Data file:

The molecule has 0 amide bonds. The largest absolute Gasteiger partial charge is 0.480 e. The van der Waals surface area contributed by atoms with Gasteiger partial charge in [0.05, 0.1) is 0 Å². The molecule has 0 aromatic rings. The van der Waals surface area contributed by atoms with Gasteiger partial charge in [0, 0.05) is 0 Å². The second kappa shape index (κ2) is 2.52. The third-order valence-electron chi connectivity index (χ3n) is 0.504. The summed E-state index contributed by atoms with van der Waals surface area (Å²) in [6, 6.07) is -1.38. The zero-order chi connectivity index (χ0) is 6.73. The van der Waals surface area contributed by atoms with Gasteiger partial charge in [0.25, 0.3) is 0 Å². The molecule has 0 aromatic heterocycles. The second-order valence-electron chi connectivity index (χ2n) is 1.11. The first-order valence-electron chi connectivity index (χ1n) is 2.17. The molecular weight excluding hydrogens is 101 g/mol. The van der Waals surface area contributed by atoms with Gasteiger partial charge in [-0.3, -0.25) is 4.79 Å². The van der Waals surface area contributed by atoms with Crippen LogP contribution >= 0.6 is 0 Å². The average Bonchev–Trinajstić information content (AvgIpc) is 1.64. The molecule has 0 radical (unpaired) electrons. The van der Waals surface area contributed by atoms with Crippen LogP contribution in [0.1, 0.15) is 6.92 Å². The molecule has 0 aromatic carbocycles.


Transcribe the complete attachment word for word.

The molecule has 0 amide bonds. The largest absolute Gasteiger partial charge is 0.480 e. The van der Waals surface area contributed by atoms with Gasteiger partial charge in [0.05, 0.1) is 0 Å². The molecule has 0 aromatic rings. The van der Waals surface area contributed by atoms with Gasteiger partial charge in [0, 0.05) is 0 Å². The second kappa shape index (κ2) is 2.52. The third-order valence-electron chi connectivity index (χ3n) is 0.504. The summed E-state index contributed by atoms with van der Waals surface area (Å²) in [6, 6.07) is -1.38. The zero-order chi connectivity index (χ0) is 6.73. The van der Waals surface area contributed by atoms with Gasteiger partial charge in [0.25, 0.3) is 0 Å². The molecule has 0 aromatic heterocycles. The second-order valence-electron chi connectivity index (χ2n) is 1.11. The first-order valence-electron chi connectivity index (χ1n) is 2.17. The molecular weight excluding hydrogens is 101 g/mol. The van der Waals surface area contributed by atoms with Gasteiger partial charge in [-0.3, -0.25) is 4.79 Å². The van der Waals surface area contributed by atoms with Crippen LogP contribution >= 0.6 is 0 Å². The average Bonchev–Trinajstić information content (AvgIpc) is 1.64. The molecule has 0 radical (unpaired) electrons. The van der Waals surface area contributed by atoms with Crippen LogP contribution in [0.1, 0.15) is 6.92 Å². The molecule has 0 aromatic carbocycles.